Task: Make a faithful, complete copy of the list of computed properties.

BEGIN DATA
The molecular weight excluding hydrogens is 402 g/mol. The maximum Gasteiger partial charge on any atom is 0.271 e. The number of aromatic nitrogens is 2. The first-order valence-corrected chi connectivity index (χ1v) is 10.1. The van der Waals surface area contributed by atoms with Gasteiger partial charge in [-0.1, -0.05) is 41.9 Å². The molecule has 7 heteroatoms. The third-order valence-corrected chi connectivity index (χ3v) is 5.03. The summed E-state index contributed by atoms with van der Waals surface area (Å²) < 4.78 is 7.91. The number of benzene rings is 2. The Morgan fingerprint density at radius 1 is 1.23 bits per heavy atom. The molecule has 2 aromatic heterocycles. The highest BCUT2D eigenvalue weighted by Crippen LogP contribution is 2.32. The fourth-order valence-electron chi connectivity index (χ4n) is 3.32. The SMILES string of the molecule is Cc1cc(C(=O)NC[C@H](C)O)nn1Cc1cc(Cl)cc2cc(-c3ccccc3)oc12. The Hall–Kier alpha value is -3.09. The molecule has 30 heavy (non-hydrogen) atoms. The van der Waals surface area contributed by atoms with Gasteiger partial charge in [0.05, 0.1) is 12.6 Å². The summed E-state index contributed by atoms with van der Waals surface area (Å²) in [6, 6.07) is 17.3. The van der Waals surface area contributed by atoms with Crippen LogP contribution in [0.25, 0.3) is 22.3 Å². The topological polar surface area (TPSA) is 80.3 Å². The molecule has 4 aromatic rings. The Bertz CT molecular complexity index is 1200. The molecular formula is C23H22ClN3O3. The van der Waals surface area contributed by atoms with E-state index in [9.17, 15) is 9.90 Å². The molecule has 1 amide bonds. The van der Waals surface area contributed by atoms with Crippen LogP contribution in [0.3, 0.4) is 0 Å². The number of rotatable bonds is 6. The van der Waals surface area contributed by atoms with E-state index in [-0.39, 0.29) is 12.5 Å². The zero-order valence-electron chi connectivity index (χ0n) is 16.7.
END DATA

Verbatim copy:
The molecular weight excluding hydrogens is 402 g/mol. The maximum Gasteiger partial charge on any atom is 0.271 e. The number of aromatic nitrogens is 2. The first-order valence-corrected chi connectivity index (χ1v) is 10.1. The van der Waals surface area contributed by atoms with Gasteiger partial charge in [-0.1, -0.05) is 41.9 Å². The molecule has 7 heteroatoms. The third-order valence-corrected chi connectivity index (χ3v) is 5.03. The summed E-state index contributed by atoms with van der Waals surface area (Å²) < 4.78 is 7.91. The number of benzene rings is 2. The Morgan fingerprint density at radius 1 is 1.23 bits per heavy atom. The molecule has 2 aromatic heterocycles. The highest BCUT2D eigenvalue weighted by Crippen LogP contribution is 2.32. The fourth-order valence-electron chi connectivity index (χ4n) is 3.32. The SMILES string of the molecule is Cc1cc(C(=O)NC[C@H](C)O)nn1Cc1cc(Cl)cc2cc(-c3ccccc3)oc12. The Hall–Kier alpha value is -3.09. The molecule has 30 heavy (non-hydrogen) atoms. The van der Waals surface area contributed by atoms with Gasteiger partial charge in [0.05, 0.1) is 12.6 Å². The summed E-state index contributed by atoms with van der Waals surface area (Å²) in [6, 6.07) is 17.3. The van der Waals surface area contributed by atoms with Crippen LogP contribution in [0.25, 0.3) is 22.3 Å². The topological polar surface area (TPSA) is 80.3 Å². The molecule has 4 aromatic rings. The Bertz CT molecular complexity index is 1200. The molecular formula is C23H22ClN3O3. The van der Waals surface area contributed by atoms with E-state index in [9.17, 15) is 9.90 Å². The molecule has 1 amide bonds. The van der Waals surface area contributed by atoms with Crippen LogP contribution in [0.3, 0.4) is 0 Å². The number of rotatable bonds is 6. The van der Waals surface area contributed by atoms with E-state index in [-0.39, 0.29) is 12.5 Å². The zero-order valence-electron chi connectivity index (χ0n) is 16.7.